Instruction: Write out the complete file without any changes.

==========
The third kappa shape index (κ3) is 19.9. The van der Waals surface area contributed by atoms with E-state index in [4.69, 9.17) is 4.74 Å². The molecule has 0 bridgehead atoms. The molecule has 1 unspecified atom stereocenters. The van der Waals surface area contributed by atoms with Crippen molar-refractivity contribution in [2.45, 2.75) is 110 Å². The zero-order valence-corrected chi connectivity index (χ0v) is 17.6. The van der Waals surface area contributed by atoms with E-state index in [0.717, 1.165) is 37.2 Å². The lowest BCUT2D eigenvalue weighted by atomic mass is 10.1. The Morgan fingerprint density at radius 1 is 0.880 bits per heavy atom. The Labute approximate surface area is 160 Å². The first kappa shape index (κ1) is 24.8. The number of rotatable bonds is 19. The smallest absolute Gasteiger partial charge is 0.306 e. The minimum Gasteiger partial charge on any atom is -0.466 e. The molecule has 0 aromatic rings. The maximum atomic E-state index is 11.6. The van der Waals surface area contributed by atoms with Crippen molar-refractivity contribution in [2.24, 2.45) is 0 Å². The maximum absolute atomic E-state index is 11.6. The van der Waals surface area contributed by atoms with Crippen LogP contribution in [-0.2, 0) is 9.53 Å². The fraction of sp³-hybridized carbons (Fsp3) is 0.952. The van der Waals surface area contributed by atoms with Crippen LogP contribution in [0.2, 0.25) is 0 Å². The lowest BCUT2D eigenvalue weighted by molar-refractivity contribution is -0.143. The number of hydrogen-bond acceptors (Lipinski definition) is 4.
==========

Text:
The third kappa shape index (κ3) is 19.9. The van der Waals surface area contributed by atoms with E-state index in [4.69, 9.17) is 4.74 Å². The molecule has 0 bridgehead atoms. The molecule has 1 unspecified atom stereocenters. The van der Waals surface area contributed by atoms with Crippen molar-refractivity contribution in [2.45, 2.75) is 110 Å². The zero-order valence-corrected chi connectivity index (χ0v) is 17.6. The van der Waals surface area contributed by atoms with E-state index in [0.717, 1.165) is 37.2 Å². The lowest BCUT2D eigenvalue weighted by atomic mass is 10.1. The Morgan fingerprint density at radius 1 is 0.880 bits per heavy atom. The Labute approximate surface area is 160 Å². The first kappa shape index (κ1) is 24.8. The number of rotatable bonds is 19. The smallest absolute Gasteiger partial charge is 0.306 e. The minimum Gasteiger partial charge on any atom is -0.466 e. The molecule has 0 aromatic rings. The maximum atomic E-state index is 11.6. The van der Waals surface area contributed by atoms with Crippen molar-refractivity contribution in [2.24, 2.45) is 0 Å². The maximum absolute atomic E-state index is 11.6. The van der Waals surface area contributed by atoms with Crippen LogP contribution in [-0.2, 0) is 9.53 Å². The fraction of sp³-hybridized carbons (Fsp3) is 0.952. The van der Waals surface area contributed by atoms with Crippen LogP contribution in [0.2, 0.25) is 0 Å². The lowest BCUT2D eigenvalue weighted by molar-refractivity contribution is -0.143. The number of hydrogen-bond acceptors (Lipinski definition) is 4.